Feb 13, 2011

fun for the butterflies

Whether the coming spring has the most peculiar of effects on my wardrobe, or am I finally getting over those unpleasant childhood memories, I do not know. But many things gradually change as I grow older. I used to hate print – any print, of any shape and colour, on any fabric, garment or object. Then in the beginning of my old blog .origami mon ami I bought a stripy t-shirt – yes, that’s classified as print in my world. I hated it, it looked like a cheap rock’n’roll cliché, but with all I did for my loved one back then…I learned to live with it and more stripes followed. Then the prints got a bit more complicated – I got hooked up on intarsia knit, graphic Nordic prints. Enter the checker prints, especially those of flannel shirts. Soon followed the tie-dye, dip-dye and paint splatter effects. Last summer I became a slave to photographic prints, especially those of trees, owls and horses…soon the animal prints appeared, in small details, but the tiger, snake and leopard are a happy family of scarves, shoes, tights and belts. Very recently you’ve witnessed yet another print invasion – polka-dots – the print I used to hate for many years with all the passion given, but it works, it lives happily in my wardrobe alongside with stripes, tie-dye, checks, animal, Aztec and photographic prints.

Harmony and cacophony all at once!

My latest venture into the print world has a VERY special background, because the new print is the flower print!
Why am I making such big deal about flower print? Well, let’s consider this: as a child growing up in the remains of the Soviet Union, on the edge of the village, adjacent to a big factory town. You live a stone-through away from a river and a forest, your granny has a garden with vegetables and fruit trees and she dresses you in flannel dresses with flower print, and makes you wear cotton shawls with flower printed border, tied up under your chin babooshka-style. Then in your house the lino floor covering has flower print, so do the carpets, curtains, tablecloths. The flower-printed sofa has a cover with flower print on it, the upholstery of the armchairs has got flower-print too…and so does every chair in the dining room, where the wallpaper has a different flower-print to the one of the living room…the guest room, the bedroom…and they all have different curtains and furniture, as previously mentioned, with flower-print. The cups, plates, saucers, tea-pots – all with flower-print, taking in account that each single plate has a different print. The cutlery has flowers engraved. The big grandfather clock has flowers carved into the wood. The bed-sheets have flower-print, different to the flower-print of the pillow-cases, bed spread, and the white tulle pillow-covers with woven flowers on them. In the kitchen the table is covered with rubberized cloth, it has a psychedelic 60’s flower print, so do the orange and yellow saucepans. There’s even a tiny pot near the sink to keep your toothbrushes in – it’s blue with pink flower-print, and the towels have big woven flowers – each member of the family gets a different one, with different flowers. And in every room there are lovely paintings that my great-grandfather painted, they are mostly landscapes with flower fields or still-lifes with bouquets of flowers, because his favourite subject was wild flowers. And when not at home, I used to play in a shed that my grandmother also wallpapered with flower-print, I used to make dresses for my dolls from the scraps of flower-printed fabric that my grandmother bought to make dresses for herself – she always wore exactly the same shift-dress, but she had it made in all different fabrics with flower-print, cotton for summer and wool for winter, and her favourite fabric was the light-blue one with tiny white flower-print. And may be it’s just worth to mention, that my home-town of Ivanovo is a well known industrial town which is specialised on production of flower-printed cotton…it’s like the Liberty print really, but more Russian-style. That was the key product of the city made in massive amounts, which means most of the Ivanovo citizens worked in the textile industry, very much like my mom, grandmother and my godmother. My grandfather was a technician at the factory which made flower-printed cotton…well, he didn’t design a thing, but he looked after the flower-printing machines. Um, a question: if you were to consider this, imagine you or me or anyone else in the same situation… Would you ever want to see the freakin’ FLOWER-PRINT again??!!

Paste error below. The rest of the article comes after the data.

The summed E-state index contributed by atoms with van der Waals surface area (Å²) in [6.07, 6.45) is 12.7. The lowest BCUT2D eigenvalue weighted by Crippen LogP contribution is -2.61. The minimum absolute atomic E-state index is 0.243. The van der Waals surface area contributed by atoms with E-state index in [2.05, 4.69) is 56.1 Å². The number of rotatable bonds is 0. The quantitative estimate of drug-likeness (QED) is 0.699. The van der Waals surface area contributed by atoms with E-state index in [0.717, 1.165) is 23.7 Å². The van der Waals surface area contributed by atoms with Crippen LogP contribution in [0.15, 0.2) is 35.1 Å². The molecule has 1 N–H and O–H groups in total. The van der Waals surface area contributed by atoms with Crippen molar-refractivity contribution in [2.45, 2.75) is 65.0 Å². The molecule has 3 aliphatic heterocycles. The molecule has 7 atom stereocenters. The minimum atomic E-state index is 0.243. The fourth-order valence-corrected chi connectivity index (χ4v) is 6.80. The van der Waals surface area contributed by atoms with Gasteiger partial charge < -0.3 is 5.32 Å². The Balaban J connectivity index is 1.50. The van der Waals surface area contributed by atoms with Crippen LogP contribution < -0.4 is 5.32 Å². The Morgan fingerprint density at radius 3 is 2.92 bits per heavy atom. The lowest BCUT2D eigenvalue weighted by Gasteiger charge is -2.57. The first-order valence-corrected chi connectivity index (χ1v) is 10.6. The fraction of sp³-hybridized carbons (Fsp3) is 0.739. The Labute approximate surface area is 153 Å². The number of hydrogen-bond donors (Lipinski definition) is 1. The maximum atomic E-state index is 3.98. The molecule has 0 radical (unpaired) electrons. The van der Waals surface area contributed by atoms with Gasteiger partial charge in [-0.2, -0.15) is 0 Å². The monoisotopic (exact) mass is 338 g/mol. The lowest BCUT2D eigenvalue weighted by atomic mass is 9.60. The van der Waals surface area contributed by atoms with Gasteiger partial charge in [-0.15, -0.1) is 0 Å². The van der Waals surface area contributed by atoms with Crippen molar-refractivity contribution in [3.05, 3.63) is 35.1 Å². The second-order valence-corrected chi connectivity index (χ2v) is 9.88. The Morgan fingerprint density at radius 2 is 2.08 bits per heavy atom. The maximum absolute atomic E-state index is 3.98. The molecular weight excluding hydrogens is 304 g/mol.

They say time heals all wounds, but not without help, I add. Thanks Hunting and Collecting! Thanks Emma Cook! I think my flower-print trauma is finally resolved and I’m running silly and happy with those gorgeous flower-printed trousers on.

So much fun for the butterflies too.
tank top Acne
cardigan Opening Cermony via RA13
trousers Emma Cook via Hunting and Collecting
nailpolish Essie and Barry M

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Today I felt like I needed to breath the cold digital winter air…I felt that my current position in blogosphere was suffocating me…I took a ride out into the infinite snowy fields and filled my lungs anew…and I felt that I needed to share.

This is a more personal and honest part of what I do. I run an image blog ± (Various Sources) on Tumblr, write a good old fashion blog .origami mon ami since 2006, and since recently publish a fashion fanzine Various Sources. All Brussels-based, I’m no globe-trotter, although I do explore the Northern part of the Old Continent with immense pleasure.

I want to share what I think, see, like, wear, buy, want, make, do, visit, love, know, discover, find, lose, keep, get, give, take, share